Be safer this summer by following these tips 05-24-24

May 24, 2024

Be safer this summer by following these tips

MOBILE, Ala. — The traditional start of summer is almost here as Americans will celebrate Memorial Day next Monday.

“Spending time outside is a great way to be physically active, reduce stress,” said Dr. Kevin Philip Michaels, Health Officer for Mobile County. “It also a great time to bound with family and friends.”

Whatever people have planned, the American Red Cross, the Academy of Nutrition and Dietetics, and the Centers for Disease Control and Prevention (CDC) offer these tips to help them enjoy their holiday and the steps they can follow to be safe.

GRILLING – Every year, people in this country are injured while using backyard charcoal or gas grills. Follow these steps to safely cook up treats for the backyard barbecue:

  • Always supervise a barbecue grill when in use.
  • Never grill indoors – not in your house, camper, tent, or any enclosed area.
  • Make sure everyone, including the pets, stays away from the grill.
  • Keep the grill out in the open, away from the house, the deck, tree branches, or anything that could catch fire.
  • Use the long-handled tools especially made for cooking on the grill to keep the chef safe.
  • Never add charcoal starter fluid when coals have already been ignited.
  • Always follow the manufacturer’s instructions when using grills.

PICNICS – Plan to take only the amounts of food you will use. Most foods are safe for short periods when stored with ice or frozen gel packs in a proper cooler. Creamy or custard foods and salads using store-bought mayonnaise are safe if kept cold in a cooler.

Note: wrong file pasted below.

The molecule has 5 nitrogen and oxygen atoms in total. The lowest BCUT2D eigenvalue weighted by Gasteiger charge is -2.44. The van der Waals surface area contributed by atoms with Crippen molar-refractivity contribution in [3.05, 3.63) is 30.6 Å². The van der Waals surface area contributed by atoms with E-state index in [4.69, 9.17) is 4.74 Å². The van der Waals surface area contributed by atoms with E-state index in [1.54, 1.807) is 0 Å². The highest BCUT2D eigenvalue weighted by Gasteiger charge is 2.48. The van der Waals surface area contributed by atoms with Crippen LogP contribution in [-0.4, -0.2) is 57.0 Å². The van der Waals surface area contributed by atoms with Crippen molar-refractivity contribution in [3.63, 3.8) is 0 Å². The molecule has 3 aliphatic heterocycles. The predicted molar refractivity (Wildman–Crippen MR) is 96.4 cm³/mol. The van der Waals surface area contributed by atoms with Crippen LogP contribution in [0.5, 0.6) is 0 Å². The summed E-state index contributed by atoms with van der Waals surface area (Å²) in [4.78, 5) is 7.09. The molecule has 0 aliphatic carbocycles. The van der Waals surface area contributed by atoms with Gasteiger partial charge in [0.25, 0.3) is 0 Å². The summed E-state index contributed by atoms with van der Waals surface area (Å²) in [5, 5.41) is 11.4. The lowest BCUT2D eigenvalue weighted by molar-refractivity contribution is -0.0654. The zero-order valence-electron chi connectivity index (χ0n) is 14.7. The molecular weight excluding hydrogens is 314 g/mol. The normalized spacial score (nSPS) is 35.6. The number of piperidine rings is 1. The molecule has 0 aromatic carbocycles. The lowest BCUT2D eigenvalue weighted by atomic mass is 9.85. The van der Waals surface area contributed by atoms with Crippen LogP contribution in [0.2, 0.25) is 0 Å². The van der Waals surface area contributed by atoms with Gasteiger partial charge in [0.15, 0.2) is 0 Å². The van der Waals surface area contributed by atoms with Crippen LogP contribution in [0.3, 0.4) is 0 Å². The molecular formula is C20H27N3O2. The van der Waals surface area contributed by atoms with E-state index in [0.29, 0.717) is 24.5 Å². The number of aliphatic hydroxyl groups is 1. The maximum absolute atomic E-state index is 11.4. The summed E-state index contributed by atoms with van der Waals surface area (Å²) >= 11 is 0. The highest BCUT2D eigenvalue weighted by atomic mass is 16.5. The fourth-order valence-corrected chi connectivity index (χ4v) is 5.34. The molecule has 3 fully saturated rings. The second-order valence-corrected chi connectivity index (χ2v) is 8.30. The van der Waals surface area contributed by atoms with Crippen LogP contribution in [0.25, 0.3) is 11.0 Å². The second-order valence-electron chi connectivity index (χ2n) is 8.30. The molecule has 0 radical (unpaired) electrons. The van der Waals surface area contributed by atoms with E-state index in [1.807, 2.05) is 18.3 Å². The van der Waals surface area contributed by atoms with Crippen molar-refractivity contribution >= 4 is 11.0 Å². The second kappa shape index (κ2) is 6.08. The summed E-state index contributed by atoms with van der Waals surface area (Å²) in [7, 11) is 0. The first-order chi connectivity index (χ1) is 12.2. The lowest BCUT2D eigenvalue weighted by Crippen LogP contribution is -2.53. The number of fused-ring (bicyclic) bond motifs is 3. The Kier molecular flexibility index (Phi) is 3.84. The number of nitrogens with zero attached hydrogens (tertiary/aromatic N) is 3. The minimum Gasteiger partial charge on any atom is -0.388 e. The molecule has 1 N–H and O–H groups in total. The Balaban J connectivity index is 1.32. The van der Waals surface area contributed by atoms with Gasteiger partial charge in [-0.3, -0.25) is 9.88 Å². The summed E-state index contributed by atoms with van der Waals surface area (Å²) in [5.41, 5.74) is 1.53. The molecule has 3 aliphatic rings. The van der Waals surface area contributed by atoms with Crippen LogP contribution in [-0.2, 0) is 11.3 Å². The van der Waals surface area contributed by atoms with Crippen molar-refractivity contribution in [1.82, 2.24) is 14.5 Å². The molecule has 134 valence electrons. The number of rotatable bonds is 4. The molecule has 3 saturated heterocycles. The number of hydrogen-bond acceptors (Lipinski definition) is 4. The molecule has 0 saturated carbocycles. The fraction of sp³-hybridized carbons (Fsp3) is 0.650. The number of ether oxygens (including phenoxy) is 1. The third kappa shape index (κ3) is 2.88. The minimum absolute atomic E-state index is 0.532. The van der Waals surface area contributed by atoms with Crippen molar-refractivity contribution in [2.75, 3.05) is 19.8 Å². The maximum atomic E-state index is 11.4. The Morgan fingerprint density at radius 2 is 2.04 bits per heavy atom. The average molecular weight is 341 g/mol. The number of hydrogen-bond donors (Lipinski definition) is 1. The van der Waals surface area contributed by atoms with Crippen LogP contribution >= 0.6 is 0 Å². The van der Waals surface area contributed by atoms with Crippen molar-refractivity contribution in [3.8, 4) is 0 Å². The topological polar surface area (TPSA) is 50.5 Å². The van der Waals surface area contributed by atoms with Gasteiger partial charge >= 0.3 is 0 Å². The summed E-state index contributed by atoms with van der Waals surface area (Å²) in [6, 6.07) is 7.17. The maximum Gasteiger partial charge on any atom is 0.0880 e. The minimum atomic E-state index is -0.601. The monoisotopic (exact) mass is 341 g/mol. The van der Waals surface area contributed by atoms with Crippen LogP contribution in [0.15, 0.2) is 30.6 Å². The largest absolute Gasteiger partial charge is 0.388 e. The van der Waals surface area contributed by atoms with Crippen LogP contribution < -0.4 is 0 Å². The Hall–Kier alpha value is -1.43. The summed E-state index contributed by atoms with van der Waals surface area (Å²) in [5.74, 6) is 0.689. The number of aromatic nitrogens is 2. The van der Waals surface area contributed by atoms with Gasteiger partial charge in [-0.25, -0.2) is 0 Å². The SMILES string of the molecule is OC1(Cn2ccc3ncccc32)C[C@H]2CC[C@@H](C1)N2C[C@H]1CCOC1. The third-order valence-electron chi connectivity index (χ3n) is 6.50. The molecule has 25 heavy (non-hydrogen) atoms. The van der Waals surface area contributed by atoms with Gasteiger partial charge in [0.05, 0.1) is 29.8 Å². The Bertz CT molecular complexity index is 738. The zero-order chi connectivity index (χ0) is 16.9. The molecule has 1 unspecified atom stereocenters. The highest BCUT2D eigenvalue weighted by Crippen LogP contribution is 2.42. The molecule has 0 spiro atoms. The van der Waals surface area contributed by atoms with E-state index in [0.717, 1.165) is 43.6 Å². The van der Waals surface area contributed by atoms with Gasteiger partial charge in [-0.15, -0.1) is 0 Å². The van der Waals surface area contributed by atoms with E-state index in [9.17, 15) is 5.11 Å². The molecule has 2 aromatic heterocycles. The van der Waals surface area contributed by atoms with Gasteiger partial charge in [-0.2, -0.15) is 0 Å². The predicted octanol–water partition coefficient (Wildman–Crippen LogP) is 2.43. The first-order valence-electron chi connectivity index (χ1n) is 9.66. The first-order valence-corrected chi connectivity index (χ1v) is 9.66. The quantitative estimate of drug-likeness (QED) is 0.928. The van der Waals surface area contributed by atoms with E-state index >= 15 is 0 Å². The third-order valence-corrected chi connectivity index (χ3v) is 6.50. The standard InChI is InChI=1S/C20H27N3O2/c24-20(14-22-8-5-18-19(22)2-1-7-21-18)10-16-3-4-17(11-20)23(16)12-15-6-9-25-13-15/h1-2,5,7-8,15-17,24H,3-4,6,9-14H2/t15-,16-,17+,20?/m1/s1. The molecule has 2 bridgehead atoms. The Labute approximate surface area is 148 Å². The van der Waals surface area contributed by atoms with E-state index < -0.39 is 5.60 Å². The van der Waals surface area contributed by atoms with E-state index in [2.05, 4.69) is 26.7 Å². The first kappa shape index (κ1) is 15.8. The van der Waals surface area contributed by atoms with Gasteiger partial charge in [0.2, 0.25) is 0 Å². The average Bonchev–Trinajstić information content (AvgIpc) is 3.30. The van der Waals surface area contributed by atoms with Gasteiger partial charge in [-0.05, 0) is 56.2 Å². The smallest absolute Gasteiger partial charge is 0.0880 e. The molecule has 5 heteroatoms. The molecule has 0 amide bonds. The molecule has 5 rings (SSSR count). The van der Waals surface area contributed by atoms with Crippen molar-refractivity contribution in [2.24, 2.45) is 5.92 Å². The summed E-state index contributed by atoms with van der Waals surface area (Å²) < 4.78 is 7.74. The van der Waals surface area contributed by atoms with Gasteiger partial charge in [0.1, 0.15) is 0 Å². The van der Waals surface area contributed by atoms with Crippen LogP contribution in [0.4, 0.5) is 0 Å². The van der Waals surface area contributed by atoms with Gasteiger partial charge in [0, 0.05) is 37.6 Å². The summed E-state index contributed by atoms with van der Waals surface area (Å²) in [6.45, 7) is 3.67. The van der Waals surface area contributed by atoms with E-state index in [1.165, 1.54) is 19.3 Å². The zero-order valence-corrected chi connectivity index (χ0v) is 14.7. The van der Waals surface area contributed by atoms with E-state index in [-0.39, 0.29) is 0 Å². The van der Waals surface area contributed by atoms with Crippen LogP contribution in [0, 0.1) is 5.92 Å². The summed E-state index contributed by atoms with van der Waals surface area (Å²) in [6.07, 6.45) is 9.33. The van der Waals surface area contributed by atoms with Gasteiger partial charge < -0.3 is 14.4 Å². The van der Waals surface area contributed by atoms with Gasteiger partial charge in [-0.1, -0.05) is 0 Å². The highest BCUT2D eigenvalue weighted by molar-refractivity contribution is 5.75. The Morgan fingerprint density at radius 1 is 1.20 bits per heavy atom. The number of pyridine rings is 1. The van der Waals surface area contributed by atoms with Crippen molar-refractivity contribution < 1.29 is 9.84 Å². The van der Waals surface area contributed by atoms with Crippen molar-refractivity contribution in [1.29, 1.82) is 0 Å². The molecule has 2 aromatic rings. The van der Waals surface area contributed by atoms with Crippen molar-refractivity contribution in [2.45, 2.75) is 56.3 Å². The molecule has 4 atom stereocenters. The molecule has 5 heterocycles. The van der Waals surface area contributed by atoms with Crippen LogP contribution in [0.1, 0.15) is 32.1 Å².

• No cooler? Not a problem. Plan your menu using the following items: Fruits, vegetables, hard cheese, canned/dried meats or fish, dry cereal, bread, peanut butter, and crackers.
  • Use separate plates and utensils for raw and cooked meat and poultry and ready-to-eat foods, like raw fruits and vegetables.
  • Use a food thermometer to make sure meat and poultry are cooked hot enough to kill harmful germs.
  • Do not leave food at room temperature for longer than two hours – one hour if the outside temperature is over 90 degrees. Keep perishable food in an insulated cooler packed with ice.
  • At the end of the picnic or as soon as you return home, clean your cooler with water and a mild detergent and rinse thoroughly. Then, make sure to wipe it completely dry before storing it. If lingering odors are an issue, a quick wipe with a vanilla extract-soaked paper towel can freshen things up. Finally, if your cooler has a drain plug, make sure it is open to prevent moisture from accumulating during storage.

SUN PROTECTION – Limit exposure to direct sunlight between 10 a.m. and 4 p.m. Wear a broad-spectrum sunscreen with a protection factor of at least 15. Reapply sunscreen often. Remember to drink plenty of water regularly, even if you are not thirsty. Avoid drinks with alcohol or caffeine in them. Protect the eyes by wearing sunglasses that will absorb 100 percent of UV sunlight. Protect the feet because the sand can burn them, and glass and other sharp objects can cut them.

BEACH SAFETY – If someone’s visit to the shore includes swimming in the ocean, they should learn how to swim in the surf and only swim at a lifeguarded beach within the designated swimming area. Obey all instructions and orders from lifeguards. Other safety tips include:

  • Keep alert for local weather conditions. Check to see if any warning signs or flags are posted.
  • Always swim with a buddy.
  • Have young children and inexperienced swimmers wear a Coast Guard-approved life jacket.